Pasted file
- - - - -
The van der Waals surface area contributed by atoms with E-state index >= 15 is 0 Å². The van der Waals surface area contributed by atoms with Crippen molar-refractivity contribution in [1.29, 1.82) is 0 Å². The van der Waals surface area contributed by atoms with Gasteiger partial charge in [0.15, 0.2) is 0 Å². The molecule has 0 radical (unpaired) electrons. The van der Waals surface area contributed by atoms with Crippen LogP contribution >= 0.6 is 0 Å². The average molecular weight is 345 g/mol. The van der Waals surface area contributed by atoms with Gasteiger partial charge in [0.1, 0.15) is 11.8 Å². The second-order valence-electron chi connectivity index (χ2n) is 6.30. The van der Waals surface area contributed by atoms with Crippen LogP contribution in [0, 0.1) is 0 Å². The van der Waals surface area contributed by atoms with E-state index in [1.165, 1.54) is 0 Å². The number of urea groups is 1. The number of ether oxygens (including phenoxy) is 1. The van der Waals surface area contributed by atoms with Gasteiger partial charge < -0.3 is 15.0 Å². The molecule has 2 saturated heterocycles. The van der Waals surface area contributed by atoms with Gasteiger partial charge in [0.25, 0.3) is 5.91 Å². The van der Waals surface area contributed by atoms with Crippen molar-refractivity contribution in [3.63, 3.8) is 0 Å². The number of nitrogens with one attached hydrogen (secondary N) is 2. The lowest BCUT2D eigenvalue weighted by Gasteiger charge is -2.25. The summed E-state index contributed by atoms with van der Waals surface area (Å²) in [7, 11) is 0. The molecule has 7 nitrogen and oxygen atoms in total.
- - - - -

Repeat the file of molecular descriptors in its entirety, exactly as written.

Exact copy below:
The van der Waals surface area contributed by atoms with E-state index >= 15 is 0 Å². The van der Waals surface area contributed by atoms with Crippen molar-refractivity contribution in [1.29, 1.82) is 0 Å². The van der Waals surface area contributed by atoms with Gasteiger partial charge in [0.15, 0.2) is 0 Å². The molecule has 0 radical (unpaired) electrons. The van der Waals surface area contributed by atoms with Crippen LogP contribution >= 0.6 is 0 Å². The average molecular weight is 345 g/mol. The van der Waals surface area contributed by atoms with Gasteiger partial charge in [0.1, 0.15) is 11.8 Å². The second-order valence-electron chi connectivity index (χ2n) is 6.30. The van der Waals surface area contributed by atoms with Crippen LogP contribution in [0, 0.1) is 0 Å². The van der Waals surface area contributed by atoms with E-state index in [1.165, 1.54) is 0 Å². The number of urea groups is 1. The number of ether oxygens (including phenoxy) is 1. The van der Waals surface area contributed by atoms with Gasteiger partial charge < -0.3 is 15.0 Å². The molecule has 2 saturated heterocycles. The van der Waals surface area contributed by atoms with Gasteiger partial charge in [0.25, 0.3) is 5.91 Å². The van der Waals surface area contributed by atoms with Crippen molar-refractivity contribution in [3.63, 3.8) is 0 Å². The number of nitrogens with one attached hydrogen (secondary N) is 2. The lowest BCUT2D eigenvalue weighted by Gasteiger charge is -2.25. The summed E-state index contributed by atoms with van der Waals surface area (Å²) in [7, 11) is 0. The molecule has 7 nitrogen and oxygen atoms in total.